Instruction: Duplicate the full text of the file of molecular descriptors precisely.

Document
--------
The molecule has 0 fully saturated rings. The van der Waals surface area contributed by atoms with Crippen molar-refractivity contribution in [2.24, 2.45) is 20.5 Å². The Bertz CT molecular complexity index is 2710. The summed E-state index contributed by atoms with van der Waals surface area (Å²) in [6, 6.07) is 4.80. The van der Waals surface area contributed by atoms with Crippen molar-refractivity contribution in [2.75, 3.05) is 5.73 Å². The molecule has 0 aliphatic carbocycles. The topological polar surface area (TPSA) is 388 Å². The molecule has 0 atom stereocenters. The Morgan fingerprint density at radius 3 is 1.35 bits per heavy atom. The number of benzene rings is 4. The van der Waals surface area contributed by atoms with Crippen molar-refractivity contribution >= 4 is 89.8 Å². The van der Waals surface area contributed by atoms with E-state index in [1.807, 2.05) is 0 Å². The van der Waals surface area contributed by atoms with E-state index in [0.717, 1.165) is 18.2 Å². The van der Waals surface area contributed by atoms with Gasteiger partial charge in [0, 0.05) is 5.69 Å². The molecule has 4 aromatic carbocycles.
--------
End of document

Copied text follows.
The molecule has 0 fully saturated rings. The van der Waals surface area contributed by atoms with Crippen molar-refractivity contribution in [2.24, 2.45) is 20.5 Å². The Bertz CT molecular complexity index is 2710. The summed E-state index contributed by atoms with van der Waals surface area (Å²) in [6, 6.07) is 4.80. The van der Waals surface area contributed by atoms with Crippen molar-refractivity contribution in [2.75, 3.05) is 5.73 Å². The molecule has 0 aliphatic carbocycles. The topological polar surface area (TPSA) is 388 Å². The molecule has 0 atom stereocenters. The Morgan fingerprint density at radius 3 is 1.35 bits per heavy atom. The number of benzene rings is 4. The van der Waals surface area contributed by atoms with Crippen molar-refractivity contribution >= 4 is 89.8 Å². The van der Waals surface area contributed by atoms with E-state index in [1.807, 2.05) is 0 Å². The van der Waals surface area contributed by atoms with E-state index in [0.717, 1.165) is 18.2 Å². The van der Waals surface area contributed by atoms with Gasteiger partial charge in [0, 0.05) is 5.69 Å². The molecule has 4 aromatic carbocycles.